The Progressive


A project of Common Dreams

For Immediate Release
Contact: Robyn Shapiro,,

EU Joins U.S. Enforcers in Demanding Break Up of Google’s Advertising Monopoly


In response to a preliminary view issued by the European Commission to Google, finding that the company breached EU antitrust rules and ordering a divestiture of parts of its digital advertising business, the American Economic Liberties Project released the following statement.

“Antitrust enforcers worldwide agree: we must break up Google’s advertising monopoly,” said Katherine Van Dyck, Senior Counsel at the American Economic Liberties Project. “Like the Department of Justice and a coalition of U.S. state attorneys general, the Commission understands that Google’s position as a buyer, broker, and owner of a digital advertising exchange poses pervasive conflicts of interest. They have also determined that Google regularly abuses its dominant position, undermining smaller businesses, the news ecosystem, and, in fact, the entire digital market. A break up is long overdue and, as the Commission said in its statement, it is the only way to stop Google’s anticompetitive behavior.”

The European Commission’s order follows similar action from the Department of Justice, U.S. Congress, and a broad coalition of state attorneys general. In January 2023, the Department of Justice Antitrust Division filed a suit against Google for monopolization in digital advertising, also specifically asking for a break up of the search giant. In May 2022, Senators Mike Lee, Amy Klobuchar, Ted Cruz, and Richard Blumenthal introduced legislation to break up and regulate Google’s advertising business. Led by the State of Texas, a group of U.S. states and territories sued Google in 2020 for illegally monopolizing the digital advertising market.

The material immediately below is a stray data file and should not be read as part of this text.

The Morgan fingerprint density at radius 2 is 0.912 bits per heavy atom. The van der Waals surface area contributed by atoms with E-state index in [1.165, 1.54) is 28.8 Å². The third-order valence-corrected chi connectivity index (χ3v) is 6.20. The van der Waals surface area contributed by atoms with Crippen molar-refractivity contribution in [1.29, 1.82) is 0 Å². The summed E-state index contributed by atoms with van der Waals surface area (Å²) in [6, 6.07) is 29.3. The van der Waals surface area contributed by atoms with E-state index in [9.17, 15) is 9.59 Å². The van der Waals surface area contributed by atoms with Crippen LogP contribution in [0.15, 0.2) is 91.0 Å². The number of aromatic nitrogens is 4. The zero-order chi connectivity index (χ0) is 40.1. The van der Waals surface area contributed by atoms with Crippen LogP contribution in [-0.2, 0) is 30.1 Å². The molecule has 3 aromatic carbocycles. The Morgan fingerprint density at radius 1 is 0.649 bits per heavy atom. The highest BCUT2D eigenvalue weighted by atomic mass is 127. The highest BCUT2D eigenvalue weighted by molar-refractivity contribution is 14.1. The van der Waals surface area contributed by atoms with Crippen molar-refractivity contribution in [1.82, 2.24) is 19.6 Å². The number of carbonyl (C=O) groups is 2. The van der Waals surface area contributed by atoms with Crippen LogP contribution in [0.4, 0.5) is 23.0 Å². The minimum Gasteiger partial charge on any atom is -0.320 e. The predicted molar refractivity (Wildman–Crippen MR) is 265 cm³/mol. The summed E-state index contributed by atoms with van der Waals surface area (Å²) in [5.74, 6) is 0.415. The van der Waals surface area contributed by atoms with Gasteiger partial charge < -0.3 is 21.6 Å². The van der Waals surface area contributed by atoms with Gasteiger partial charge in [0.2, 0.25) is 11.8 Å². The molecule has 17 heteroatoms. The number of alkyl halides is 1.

To learn more about Google’s monopolization of online advertising markets, read “Addressing Facebook and Google’s Harms Through a Regulated Competition Approach.”

Learn more about Economic Liberties here.

The American Economic Liberties Project works to ensure America's system of commerce is structured to advance, rather than undermine, economic liberty, fair commerce, and a secure, inclusive democracy. Economic Liberties believes true economic liberty means entrepreneurs and businesses large and small succeed on the merits of their ideas and hard work; commerce empowers consumers, workers, farmers, and engineers instead of subjecting them to discrimination and abuse from financiers and monopolists; foreign trade arrangements support domestic security and democracy; and wealth is broadly distributed to support equitable political power.